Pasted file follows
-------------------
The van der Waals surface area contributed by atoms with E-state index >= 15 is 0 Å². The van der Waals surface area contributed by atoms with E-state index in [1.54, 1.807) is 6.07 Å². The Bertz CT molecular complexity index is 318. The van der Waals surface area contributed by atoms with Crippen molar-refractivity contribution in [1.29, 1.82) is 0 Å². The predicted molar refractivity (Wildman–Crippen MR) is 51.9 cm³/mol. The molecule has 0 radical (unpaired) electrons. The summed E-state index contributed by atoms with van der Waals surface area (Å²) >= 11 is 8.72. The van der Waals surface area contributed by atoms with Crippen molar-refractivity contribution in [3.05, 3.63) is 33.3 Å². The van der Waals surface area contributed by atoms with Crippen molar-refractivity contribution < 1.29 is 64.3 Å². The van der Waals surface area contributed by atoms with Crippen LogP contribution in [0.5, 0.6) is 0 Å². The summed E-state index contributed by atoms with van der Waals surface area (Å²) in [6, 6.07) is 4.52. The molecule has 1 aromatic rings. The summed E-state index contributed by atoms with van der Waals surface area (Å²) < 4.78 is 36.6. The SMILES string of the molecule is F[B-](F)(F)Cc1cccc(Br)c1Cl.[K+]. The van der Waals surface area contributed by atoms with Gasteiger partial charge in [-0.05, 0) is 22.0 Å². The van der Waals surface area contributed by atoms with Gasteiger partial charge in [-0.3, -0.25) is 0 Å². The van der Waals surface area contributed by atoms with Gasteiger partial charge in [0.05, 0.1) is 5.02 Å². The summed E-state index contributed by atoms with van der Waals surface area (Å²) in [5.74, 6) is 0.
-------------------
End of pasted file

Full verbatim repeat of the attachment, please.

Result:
The van der Waals surface area contributed by atoms with E-state index >= 15 is 0 Å². The van der Waals surface area contributed by atoms with E-state index in [1.54, 1.807) is 6.07 Å². The Bertz CT molecular complexity index is 318. The van der Waals surface area contributed by atoms with Crippen molar-refractivity contribution in [1.29, 1.82) is 0 Å². The predicted molar refractivity (Wildman–Crippen MR) is 51.9 cm³/mol. The molecule has 0 radical (unpaired) electrons. The summed E-state index contributed by atoms with van der Waals surface area (Å²) >= 11 is 8.72. The van der Waals surface area contributed by atoms with Crippen molar-refractivity contribution in [3.05, 3.63) is 33.3 Å². The van der Waals surface area contributed by atoms with Crippen molar-refractivity contribution < 1.29 is 64.3 Å². The van der Waals surface area contributed by atoms with Crippen LogP contribution in [0.5, 0.6) is 0 Å². The summed E-state index contributed by atoms with van der Waals surface area (Å²) in [6, 6.07) is 4.52. The molecule has 1 aromatic rings. The summed E-state index contributed by atoms with van der Waals surface area (Å²) < 4.78 is 36.6. The SMILES string of the molecule is F[B-](F)(F)Cc1cccc(Br)c1Cl.[K+]. The van der Waals surface area contributed by atoms with Gasteiger partial charge in [-0.05, 0) is 22.0 Å². The van der Waals surface area contributed by atoms with Gasteiger partial charge in [-0.3, -0.25) is 0 Å². The van der Waals surface area contributed by atoms with Gasteiger partial charge in [0.05, 0.1) is 5.02 Å². The summed E-state index contributed by atoms with van der Waals surface area (Å²) in [5.74, 6) is 0.